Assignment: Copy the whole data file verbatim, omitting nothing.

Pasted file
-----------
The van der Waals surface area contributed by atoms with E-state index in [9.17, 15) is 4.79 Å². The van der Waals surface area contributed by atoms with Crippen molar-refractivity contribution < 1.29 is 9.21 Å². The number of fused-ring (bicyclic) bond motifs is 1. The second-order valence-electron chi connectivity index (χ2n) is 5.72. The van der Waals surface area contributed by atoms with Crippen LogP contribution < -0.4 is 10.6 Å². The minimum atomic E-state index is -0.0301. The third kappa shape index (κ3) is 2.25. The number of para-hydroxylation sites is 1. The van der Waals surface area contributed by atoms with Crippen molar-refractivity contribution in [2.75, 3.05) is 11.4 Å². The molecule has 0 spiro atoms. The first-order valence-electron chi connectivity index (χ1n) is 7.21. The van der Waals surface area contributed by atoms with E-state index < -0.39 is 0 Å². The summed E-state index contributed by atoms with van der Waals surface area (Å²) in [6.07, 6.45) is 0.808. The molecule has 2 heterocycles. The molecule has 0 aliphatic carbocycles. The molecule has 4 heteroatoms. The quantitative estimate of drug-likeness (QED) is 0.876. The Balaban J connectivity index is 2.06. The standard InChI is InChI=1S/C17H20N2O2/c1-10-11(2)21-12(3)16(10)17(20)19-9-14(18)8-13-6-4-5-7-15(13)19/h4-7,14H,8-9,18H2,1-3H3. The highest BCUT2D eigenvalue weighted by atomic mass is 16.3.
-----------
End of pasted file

The van der Waals surface area contributed by atoms with E-state index in [9.17, 15) is 4.79 Å². The van der Waals surface area contributed by atoms with Crippen molar-refractivity contribution < 1.29 is 9.21 Å². The number of fused-ring (bicyclic) bond motifs is 1. The second-order valence-electron chi connectivity index (χ2n) is 5.72. The van der Waals surface area contributed by atoms with Crippen LogP contribution < -0.4 is 10.6 Å². The minimum atomic E-state index is -0.0301. The third kappa shape index (κ3) is 2.25. The number of para-hydroxylation sites is 1. The van der Waals surface area contributed by atoms with Crippen molar-refractivity contribution in [2.75, 3.05) is 11.4 Å². The molecule has 0 spiro atoms. The first-order valence-electron chi connectivity index (χ1n) is 7.21. The van der Waals surface area contributed by atoms with E-state index < -0.39 is 0 Å². The summed E-state index contributed by atoms with van der Waals surface area (Å²) in [6.07, 6.45) is 0.808. The molecule has 2 heterocycles. The molecule has 0 aliphatic carbocycles. The molecule has 4 heteroatoms. The quantitative estimate of drug-likeness (QED) is 0.876. The Balaban J connectivity index is 2.06. The standard InChI is InChI=1S/C17H20N2O2/c1-10-11(2)21-12(3)16(10)17(20)19-9-14(18)8-13-6-4-5-7-15(13)19/h4-7,14H,8-9,18H2,1-3H3. The highest BCUT2D eigenvalue weighted by atomic mass is 16.3.